In the last week I’ve been thinking about tape on the spine of a razor. The general conclusion is that you can use it for a couple of thing:
- Save the spine some hone wear when you have to work out a chip or have to fix a frown.
- Prevent scratches on the spine of the razor.
However, nobody seems to talk about another use for tape, and that’s strengthening the edge. For some razors this is the only way to prevent them from collapsing after 1 pass.
There are some honers that say tape is not traditional and they are right. In the “old days” they didn’t use and tape to strengthen the edge. They all held up fine when in use and they were honed often on the same hones we still use today. So why are we using it now then?
Let’s take a look at older hones. When you find an old Coticule for example, more often than not it will be dished. This will result in a convex edge of some sort that will be a lot stronger than the pure and crisp V-bevels we use now.
Now I won’t purposefully dish my stones because it’s helpful on some razors. I keep my stones flat because I also use them for knives and I like the crisper edge more myself.
When to use tape
In a lot of razors, tape won’t be necessary, but some really do need it in my opinion. Sure you can get by without, but micro chipping will appear and your edge will collapse during the shave.
Some stones (like the 16k Glass stone) also may need taped razors because they are so fast and aggressive that they might cut through the bevel. For this I’m borrowing Tom Blodgett’s pictures of a Klas Tornblom razor. You can see his article on these stones HERE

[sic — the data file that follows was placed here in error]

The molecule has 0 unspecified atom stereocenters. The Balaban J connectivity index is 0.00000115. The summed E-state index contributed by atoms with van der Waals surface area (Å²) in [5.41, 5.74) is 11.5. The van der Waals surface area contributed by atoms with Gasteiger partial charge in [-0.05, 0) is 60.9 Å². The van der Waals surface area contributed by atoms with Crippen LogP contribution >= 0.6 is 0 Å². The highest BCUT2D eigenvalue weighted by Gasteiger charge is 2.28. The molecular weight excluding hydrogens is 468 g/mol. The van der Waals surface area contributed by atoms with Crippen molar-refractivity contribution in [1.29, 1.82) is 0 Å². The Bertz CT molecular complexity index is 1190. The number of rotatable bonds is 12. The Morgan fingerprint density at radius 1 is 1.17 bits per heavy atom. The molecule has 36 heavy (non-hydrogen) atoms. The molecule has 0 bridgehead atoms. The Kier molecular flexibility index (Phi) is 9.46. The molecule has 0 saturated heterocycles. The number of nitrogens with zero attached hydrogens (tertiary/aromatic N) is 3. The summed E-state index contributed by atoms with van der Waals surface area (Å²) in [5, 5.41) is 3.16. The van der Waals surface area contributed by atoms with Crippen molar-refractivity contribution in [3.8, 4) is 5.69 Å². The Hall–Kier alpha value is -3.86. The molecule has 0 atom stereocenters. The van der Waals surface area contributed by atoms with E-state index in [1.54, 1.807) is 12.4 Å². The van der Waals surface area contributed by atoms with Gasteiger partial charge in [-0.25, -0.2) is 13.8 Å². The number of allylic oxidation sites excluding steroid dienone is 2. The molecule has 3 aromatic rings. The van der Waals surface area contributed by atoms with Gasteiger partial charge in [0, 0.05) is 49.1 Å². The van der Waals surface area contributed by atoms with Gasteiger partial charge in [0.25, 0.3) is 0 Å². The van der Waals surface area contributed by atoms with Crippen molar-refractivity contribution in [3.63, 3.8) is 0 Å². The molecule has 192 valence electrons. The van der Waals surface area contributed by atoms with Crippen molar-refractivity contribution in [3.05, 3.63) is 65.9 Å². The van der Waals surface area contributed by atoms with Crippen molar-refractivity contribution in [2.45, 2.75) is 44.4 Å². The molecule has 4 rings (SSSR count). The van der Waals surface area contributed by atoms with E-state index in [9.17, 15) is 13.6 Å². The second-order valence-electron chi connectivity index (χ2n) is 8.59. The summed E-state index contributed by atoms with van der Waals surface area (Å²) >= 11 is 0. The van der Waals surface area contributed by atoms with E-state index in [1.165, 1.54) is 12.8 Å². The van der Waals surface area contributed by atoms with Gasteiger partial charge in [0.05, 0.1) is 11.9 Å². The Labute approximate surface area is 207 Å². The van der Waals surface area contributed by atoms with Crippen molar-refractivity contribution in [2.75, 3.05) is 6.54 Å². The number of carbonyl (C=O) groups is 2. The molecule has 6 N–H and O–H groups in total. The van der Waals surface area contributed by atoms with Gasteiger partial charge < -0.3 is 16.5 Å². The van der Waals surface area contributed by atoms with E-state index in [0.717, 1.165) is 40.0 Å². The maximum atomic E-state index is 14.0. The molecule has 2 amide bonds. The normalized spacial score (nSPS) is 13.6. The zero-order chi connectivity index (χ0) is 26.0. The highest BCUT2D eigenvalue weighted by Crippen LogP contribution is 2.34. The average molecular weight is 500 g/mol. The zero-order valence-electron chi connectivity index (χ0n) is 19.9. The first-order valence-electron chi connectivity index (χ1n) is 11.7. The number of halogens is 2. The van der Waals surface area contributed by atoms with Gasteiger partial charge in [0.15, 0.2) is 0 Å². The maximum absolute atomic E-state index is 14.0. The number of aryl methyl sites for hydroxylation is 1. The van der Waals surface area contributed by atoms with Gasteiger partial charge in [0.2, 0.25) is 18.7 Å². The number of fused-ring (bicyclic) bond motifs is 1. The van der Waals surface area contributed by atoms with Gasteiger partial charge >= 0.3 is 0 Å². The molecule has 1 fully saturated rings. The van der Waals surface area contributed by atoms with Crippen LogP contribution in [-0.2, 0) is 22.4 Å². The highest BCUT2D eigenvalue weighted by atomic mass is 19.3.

This is the razor honed on Glass stones with 1 layer of tape. I’m sure most of you will see that the edge is pretty clean, yet it didn’t hold up at all because the edge was too thin.
Tom added a second layer of tape, still to find out the edge wasn’t stable and would collapse at the end of the shave. So it did improve, but still it wasn’t good enough. So after he added 3 layers and this is the resulting edge:
Now that ting just looks odd right? Well yes and no. I’ll agree that 3 layers of tape just makes it look odd. If you look at the 3 bevels, you’ll notice why more tape was necessary:
The circled areas are the places where there would be chipping. You can see the deeper scratches and that’s where it would collapse.
After 3 layers, the edge of the edge doesn’t look that much cleaner, but it’s holding up this time resulting in a great shave. Here’s the edge after stropping:
In this case the micro chipping was because of the edge was too thin. Not because there were residual scratches.
I think it’s safe to assume, that with modern hones and modern honing techniques, sometimes tape is a necessity and not only there because of cosmetic reasons.